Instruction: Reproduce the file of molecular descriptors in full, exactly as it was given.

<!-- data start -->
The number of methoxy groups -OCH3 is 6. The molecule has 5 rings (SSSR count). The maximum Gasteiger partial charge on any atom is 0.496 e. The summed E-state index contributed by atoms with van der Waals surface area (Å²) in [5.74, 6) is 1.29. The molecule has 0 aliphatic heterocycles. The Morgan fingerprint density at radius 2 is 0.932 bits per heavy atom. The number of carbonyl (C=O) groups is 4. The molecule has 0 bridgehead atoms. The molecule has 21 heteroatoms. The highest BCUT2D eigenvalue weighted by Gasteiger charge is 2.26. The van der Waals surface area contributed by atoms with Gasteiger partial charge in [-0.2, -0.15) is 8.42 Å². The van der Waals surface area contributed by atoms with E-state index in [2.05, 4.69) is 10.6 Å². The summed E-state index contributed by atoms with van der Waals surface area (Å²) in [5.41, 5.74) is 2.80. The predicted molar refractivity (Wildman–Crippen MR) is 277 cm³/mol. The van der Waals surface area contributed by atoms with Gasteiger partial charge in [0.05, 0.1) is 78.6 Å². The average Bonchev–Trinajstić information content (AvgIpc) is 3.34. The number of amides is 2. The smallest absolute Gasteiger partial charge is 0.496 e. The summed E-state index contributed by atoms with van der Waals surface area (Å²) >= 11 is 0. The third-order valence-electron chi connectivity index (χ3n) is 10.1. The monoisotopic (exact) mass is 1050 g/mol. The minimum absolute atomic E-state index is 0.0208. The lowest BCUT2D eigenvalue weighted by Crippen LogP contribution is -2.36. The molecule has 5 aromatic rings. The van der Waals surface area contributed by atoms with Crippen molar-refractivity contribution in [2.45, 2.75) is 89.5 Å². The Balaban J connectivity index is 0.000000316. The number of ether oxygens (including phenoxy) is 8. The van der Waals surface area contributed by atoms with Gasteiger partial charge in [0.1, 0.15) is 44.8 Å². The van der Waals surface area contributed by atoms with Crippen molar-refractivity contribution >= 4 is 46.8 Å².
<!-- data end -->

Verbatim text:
The number of methoxy groups -OCH3 is 6. The molecule has 5 rings (SSSR count). The maximum Gasteiger partial charge on any atom is 0.496 e. The summed E-state index contributed by atoms with van der Waals surface area (Å²) in [5.74, 6) is 1.29. The molecule has 0 aliphatic heterocycles. The Morgan fingerprint density at radius 2 is 0.932 bits per heavy atom. The number of carbonyl (C=O) groups is 4. The molecule has 0 bridgehead atoms. The molecule has 21 heteroatoms. The highest BCUT2D eigenvalue weighted by Gasteiger charge is 2.26. The van der Waals surface area contributed by atoms with Gasteiger partial charge in [-0.2, -0.15) is 8.42 Å². The van der Waals surface area contributed by atoms with E-state index in [2.05, 4.69) is 10.6 Å². The summed E-state index contributed by atoms with van der Waals surface area (Å²) in [5.41, 5.74) is 2.80. The predicted molar refractivity (Wildman–Crippen MR) is 277 cm³/mol. The van der Waals surface area contributed by atoms with Gasteiger partial charge in [0.05, 0.1) is 78.6 Å². The average Bonchev–Trinajstić information content (AvgIpc) is 3.34. The number of amides is 2. The smallest absolute Gasteiger partial charge is 0.496 e. The summed E-state index contributed by atoms with van der Waals surface area (Å²) >= 11 is 0. The third-order valence-electron chi connectivity index (χ3n) is 10.1. The monoisotopic (exact) mass is 1050 g/mol. The minimum absolute atomic E-state index is 0.0208. The lowest BCUT2D eigenvalue weighted by Crippen LogP contribution is -2.36. The molecule has 5 aromatic rings. The van der Waals surface area contributed by atoms with Crippen molar-refractivity contribution in [2.45, 2.75) is 89.5 Å². The Balaban J connectivity index is 0.000000316. The number of ether oxygens (including phenoxy) is 8. The van der Waals surface area contributed by atoms with Gasteiger partial charge in [0.1, 0.15) is 44.8 Å². The van der Waals surface area contributed by atoms with Crippen molar-refractivity contribution >= 4 is 46.8 Å².